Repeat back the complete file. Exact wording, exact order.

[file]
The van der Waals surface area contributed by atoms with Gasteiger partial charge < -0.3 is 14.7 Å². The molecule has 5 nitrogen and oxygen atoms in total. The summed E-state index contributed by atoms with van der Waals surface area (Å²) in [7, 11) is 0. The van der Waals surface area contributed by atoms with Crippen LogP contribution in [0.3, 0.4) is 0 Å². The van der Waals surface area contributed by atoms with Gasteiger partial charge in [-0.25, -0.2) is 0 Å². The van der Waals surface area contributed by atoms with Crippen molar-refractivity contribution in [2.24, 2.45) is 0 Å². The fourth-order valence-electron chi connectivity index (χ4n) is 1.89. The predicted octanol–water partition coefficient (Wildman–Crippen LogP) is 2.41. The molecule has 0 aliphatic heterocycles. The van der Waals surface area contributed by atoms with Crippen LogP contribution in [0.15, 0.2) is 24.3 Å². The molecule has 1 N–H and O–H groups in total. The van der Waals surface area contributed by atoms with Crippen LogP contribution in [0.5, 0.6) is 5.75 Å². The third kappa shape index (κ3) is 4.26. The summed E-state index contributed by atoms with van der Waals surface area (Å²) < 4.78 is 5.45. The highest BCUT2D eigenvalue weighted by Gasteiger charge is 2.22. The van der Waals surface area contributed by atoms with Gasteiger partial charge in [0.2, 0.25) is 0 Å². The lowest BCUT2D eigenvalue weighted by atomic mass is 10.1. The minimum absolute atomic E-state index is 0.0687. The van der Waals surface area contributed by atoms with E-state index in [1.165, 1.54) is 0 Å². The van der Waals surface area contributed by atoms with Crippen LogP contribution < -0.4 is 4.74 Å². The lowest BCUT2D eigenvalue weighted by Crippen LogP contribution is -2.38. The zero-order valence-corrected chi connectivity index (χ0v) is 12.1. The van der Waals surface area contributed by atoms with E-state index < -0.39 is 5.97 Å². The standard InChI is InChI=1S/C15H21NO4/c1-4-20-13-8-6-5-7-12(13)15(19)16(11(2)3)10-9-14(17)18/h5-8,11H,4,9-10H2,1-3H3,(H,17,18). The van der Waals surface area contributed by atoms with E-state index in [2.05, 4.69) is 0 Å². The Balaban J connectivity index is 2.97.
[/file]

The van der Waals surface area contributed by atoms with Gasteiger partial charge < -0.3 is 14.7 Å². The molecule has 5 nitrogen and oxygen atoms in total. The summed E-state index contributed by atoms with van der Waals surface area (Å²) in [7, 11) is 0. The van der Waals surface area contributed by atoms with Crippen LogP contribution in [0.3, 0.4) is 0 Å². The van der Waals surface area contributed by atoms with Gasteiger partial charge in [-0.25, -0.2) is 0 Å². The van der Waals surface area contributed by atoms with Crippen molar-refractivity contribution in [2.24, 2.45) is 0 Å². The fourth-order valence-electron chi connectivity index (χ4n) is 1.89. The predicted octanol–water partition coefficient (Wildman–Crippen LogP) is 2.41. The molecule has 0 aliphatic heterocycles. The van der Waals surface area contributed by atoms with Crippen LogP contribution in [0.15, 0.2) is 24.3 Å². The molecule has 1 N–H and O–H groups in total. The van der Waals surface area contributed by atoms with Crippen LogP contribution in [0.5, 0.6) is 5.75 Å². The third kappa shape index (κ3) is 4.26. The summed E-state index contributed by atoms with van der Waals surface area (Å²) < 4.78 is 5.45. The highest BCUT2D eigenvalue weighted by Gasteiger charge is 2.22. The van der Waals surface area contributed by atoms with Gasteiger partial charge in [0.2, 0.25) is 0 Å². The lowest BCUT2D eigenvalue weighted by atomic mass is 10.1. The minimum absolute atomic E-state index is 0.0687. The van der Waals surface area contributed by atoms with E-state index in [1.165, 1.54) is 0 Å². The van der Waals surface area contributed by atoms with Crippen LogP contribution < -0.4 is 4.74 Å². The lowest BCUT2D eigenvalue weighted by Crippen LogP contribution is -2.38. The zero-order valence-corrected chi connectivity index (χ0v) is 12.1. The van der Waals surface area contributed by atoms with E-state index < -0.39 is 5.97 Å². The standard InChI is InChI=1S/C15H21NO4/c1-4-20-13-8-6-5-7-12(13)15(19)16(11(2)3)10-9-14(17)18/h5-8,11H,4,9-10H2,1-3H3,(H,17,18). The van der Waals surface area contributed by atoms with E-state index in [2.05, 4.69) is 0 Å². The Balaban J connectivity index is 2.97.